Dollar drops

The dollar struggled near 3-1/2-week lows against its peers on Monday after U.S. jobs data showed slower-than-expected wage growth, even though the US economy continues to add jobs at a strong pace. For the USD to get back on track and reverse this negative momentum, it’s all about this week’s US CPI print.

EUR/USD is rising steadily into new two-week highs, after the NFP release on Friday. Mario Draghi is scheduled to testify at 1300 GMT and again at 1700 GMT, before the Committee on Economic and Monetary Affairs of the European Parliament about the economy, monetary policy, and virtual currencies in Brussels. The EUR pairs could turn volatile during Draghi’s speech and the common currency may pick up a strong bid if the central bank chief sounds hawkish on interest rates.

USD/JPY is currently trading at 110.43 in Asia in a slow start to the week following a goldilocks nonfarm payroll that sent the dollar lower on profit-taking. USD/JPY fell from 110.70 to 110.40 while the US jobs data came out mixed. There was strong jobs growth in June but it was outweighed by the disappointing unemployment and earnings numbers.

The GBP/USD has been lifted near the 1.3300 major level, and even though broader markets are Dollar-bearish, the Pound can’t pull itself upwards as Brexit concerns continue to weigh. The UK’s Brexit minister David Davis resigned over the weekend, and Davis’ move spurred other hard-liners within the UK’s Brexit branch to resign as well, and PM May’s latest proposal for a soft Brexit is expected to face heavy challenges. Monday is slow on the economic calendar for the GBP, with only a speech due at 07:50 GMT from the BoE’s MPC member Broadbent.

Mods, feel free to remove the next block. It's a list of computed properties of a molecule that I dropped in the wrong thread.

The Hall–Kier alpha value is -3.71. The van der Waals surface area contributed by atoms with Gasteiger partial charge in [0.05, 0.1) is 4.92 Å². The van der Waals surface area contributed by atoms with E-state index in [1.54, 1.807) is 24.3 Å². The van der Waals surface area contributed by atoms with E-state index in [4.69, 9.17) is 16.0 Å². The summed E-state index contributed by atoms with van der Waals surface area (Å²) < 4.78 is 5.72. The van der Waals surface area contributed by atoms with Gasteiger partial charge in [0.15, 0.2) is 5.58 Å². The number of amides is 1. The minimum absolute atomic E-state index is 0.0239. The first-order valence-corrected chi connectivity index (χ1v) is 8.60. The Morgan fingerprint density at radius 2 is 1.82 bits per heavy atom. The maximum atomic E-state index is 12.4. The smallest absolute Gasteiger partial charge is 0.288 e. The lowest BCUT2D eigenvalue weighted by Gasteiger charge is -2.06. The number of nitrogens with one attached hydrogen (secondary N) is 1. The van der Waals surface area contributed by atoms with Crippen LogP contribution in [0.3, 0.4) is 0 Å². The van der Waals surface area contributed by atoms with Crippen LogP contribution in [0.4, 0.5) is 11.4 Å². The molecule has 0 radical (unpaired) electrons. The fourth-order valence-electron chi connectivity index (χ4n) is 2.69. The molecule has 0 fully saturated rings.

Oil prices rose to $74.00 per barrel on Monday, after data last week showed U.S. crude inventories fell to their lowest in three years. Trade dispute between the U.S. and China remained in focus. The U.S. tariffs on $34 billion worth of Chinese goods came into effect on Friday and in response, China followed up by imposing duties on the same value of U.S. products.

For the better part of June and early July, US dollar strength and the dollar-bullish outlook continued to weigh on gold as stronger than expected US data and a hawkish Fed weighted gold prices down like an anchor. But last Friday’s NFP print is possible to deliver a softer US dollar profile this week, therefore opportunistic investors may return and support gold prices. After all, in this highly political and geopolitically charged environment, gold remains a safe haven.